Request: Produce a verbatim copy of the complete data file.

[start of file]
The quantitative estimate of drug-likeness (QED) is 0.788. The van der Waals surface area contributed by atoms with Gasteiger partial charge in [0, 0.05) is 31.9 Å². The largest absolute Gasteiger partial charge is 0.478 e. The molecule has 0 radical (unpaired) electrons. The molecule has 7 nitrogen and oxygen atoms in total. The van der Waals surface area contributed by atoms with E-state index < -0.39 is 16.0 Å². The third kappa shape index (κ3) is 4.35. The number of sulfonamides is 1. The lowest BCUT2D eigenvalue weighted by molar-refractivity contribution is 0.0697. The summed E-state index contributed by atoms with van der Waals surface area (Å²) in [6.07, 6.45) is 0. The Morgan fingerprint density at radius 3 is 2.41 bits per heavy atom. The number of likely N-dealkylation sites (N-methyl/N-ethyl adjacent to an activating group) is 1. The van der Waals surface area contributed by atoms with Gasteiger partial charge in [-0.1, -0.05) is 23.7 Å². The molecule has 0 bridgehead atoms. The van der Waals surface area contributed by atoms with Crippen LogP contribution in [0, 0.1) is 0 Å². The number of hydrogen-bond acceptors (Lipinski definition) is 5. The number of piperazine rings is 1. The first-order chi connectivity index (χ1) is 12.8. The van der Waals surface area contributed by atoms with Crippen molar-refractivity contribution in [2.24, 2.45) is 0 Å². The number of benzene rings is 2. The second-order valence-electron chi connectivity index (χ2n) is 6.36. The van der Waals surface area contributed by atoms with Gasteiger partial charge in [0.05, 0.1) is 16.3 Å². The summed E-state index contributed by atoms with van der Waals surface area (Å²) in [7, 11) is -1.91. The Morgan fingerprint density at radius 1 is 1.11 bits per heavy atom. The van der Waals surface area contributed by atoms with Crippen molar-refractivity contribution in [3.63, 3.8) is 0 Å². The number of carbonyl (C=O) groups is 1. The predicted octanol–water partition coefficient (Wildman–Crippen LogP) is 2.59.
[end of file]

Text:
The quantitative estimate of drug-likeness (QED) is 0.788. The van der Waals surface area contributed by atoms with Gasteiger partial charge in [0, 0.05) is 31.9 Å². The largest absolute Gasteiger partial charge is 0.478 e. The molecule has 0 radical (unpaired) electrons. The molecule has 7 nitrogen and oxygen atoms in total. The van der Waals surface area contributed by atoms with E-state index < -0.39 is 16.0 Å². The third kappa shape index (κ3) is 4.35. The number of sulfonamides is 1. The lowest BCUT2D eigenvalue weighted by molar-refractivity contribution is 0.0697. The summed E-state index contributed by atoms with van der Waals surface area (Å²) in [6.07, 6.45) is 0. The Morgan fingerprint density at radius 3 is 2.41 bits per heavy atom. The number of likely N-dealkylation sites (N-methyl/N-ethyl adjacent to an activating group) is 1. The van der Waals surface area contributed by atoms with Gasteiger partial charge in [-0.1, -0.05) is 23.7 Å². The molecule has 0 bridgehead atoms. The van der Waals surface area contributed by atoms with Crippen LogP contribution in [0, 0.1) is 0 Å². The number of hydrogen-bond acceptors (Lipinski definition) is 5. The number of piperazine rings is 1. The first-order chi connectivity index (χ1) is 12.8. The van der Waals surface area contributed by atoms with Crippen molar-refractivity contribution in [2.24, 2.45) is 0 Å². The number of benzene rings is 2. The second-order valence-electron chi connectivity index (χ2n) is 6.36. The van der Waals surface area contributed by atoms with Gasteiger partial charge in [0.05, 0.1) is 16.3 Å². The summed E-state index contributed by atoms with van der Waals surface area (Å²) in [7, 11) is -1.91. The Morgan fingerprint density at radius 1 is 1.11 bits per heavy atom. The van der Waals surface area contributed by atoms with Crippen molar-refractivity contribution in [3.63, 3.8) is 0 Å². The number of carbonyl (C=O) groups is 1. The predicted octanol–water partition coefficient (Wildman–Crippen LogP) is 2.59.